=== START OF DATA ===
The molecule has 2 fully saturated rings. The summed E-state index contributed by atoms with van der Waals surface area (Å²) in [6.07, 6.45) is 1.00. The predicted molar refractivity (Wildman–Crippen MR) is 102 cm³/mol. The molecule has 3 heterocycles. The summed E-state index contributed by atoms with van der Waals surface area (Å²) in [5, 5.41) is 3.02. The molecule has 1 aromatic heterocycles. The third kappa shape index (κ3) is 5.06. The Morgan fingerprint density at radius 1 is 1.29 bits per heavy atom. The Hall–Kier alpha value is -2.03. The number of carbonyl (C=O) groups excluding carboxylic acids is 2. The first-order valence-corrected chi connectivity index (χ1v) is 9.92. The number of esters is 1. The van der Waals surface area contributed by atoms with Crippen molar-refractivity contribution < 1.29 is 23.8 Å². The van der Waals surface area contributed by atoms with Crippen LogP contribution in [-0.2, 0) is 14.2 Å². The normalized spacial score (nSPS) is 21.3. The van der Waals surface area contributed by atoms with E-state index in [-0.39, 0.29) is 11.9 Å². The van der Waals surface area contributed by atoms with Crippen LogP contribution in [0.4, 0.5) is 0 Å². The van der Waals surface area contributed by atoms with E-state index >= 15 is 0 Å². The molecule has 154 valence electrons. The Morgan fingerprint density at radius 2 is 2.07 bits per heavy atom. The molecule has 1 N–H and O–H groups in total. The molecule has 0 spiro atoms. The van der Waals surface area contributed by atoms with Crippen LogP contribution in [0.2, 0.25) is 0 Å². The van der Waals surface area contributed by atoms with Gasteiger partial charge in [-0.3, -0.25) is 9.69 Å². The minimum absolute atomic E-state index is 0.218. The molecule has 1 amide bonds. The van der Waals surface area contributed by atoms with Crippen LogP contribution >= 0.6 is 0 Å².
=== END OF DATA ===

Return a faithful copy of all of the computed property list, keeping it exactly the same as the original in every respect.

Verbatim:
The molecule has 2 fully saturated rings. The summed E-state index contributed by atoms with van der Waals surface area (Å²) in [6.07, 6.45) is 1.00. The predicted molar refractivity (Wildman–Crippen MR) is 102 cm³/mol. The molecule has 3 heterocycles. The summed E-state index contributed by atoms with van der Waals surface area (Å²) in [5, 5.41) is 3.02. The molecule has 1 aromatic heterocycles. The third kappa shape index (κ3) is 5.06. The Morgan fingerprint density at radius 1 is 1.29 bits per heavy atom. The Hall–Kier alpha value is -2.03. The number of carbonyl (C=O) groups excluding carboxylic acids is 2. The first-order valence-corrected chi connectivity index (χ1v) is 9.92. The number of esters is 1. The van der Waals surface area contributed by atoms with Crippen molar-refractivity contribution < 1.29 is 23.8 Å². The van der Waals surface area contributed by atoms with Crippen LogP contribution in [-0.2, 0) is 14.2 Å². The normalized spacial score (nSPS) is 21.3. The van der Waals surface area contributed by atoms with E-state index in [-0.39, 0.29) is 11.9 Å². The van der Waals surface area contributed by atoms with Crippen LogP contribution in [0.4, 0.5) is 0 Å². The van der Waals surface area contributed by atoms with E-state index >= 15 is 0 Å². The molecule has 154 valence electrons. The Morgan fingerprint density at radius 2 is 2.07 bits per heavy atom. The molecule has 1 N–H and O–H groups in total. The molecule has 0 spiro atoms. The van der Waals surface area contributed by atoms with Crippen LogP contribution in [0.2, 0.25) is 0 Å². The van der Waals surface area contributed by atoms with Gasteiger partial charge in [-0.3, -0.25) is 9.69 Å². The minimum absolute atomic E-state index is 0.218. The molecule has 1 amide bonds. The van der Waals surface area contributed by atoms with Crippen LogP contribution >= 0.6 is 0 Å².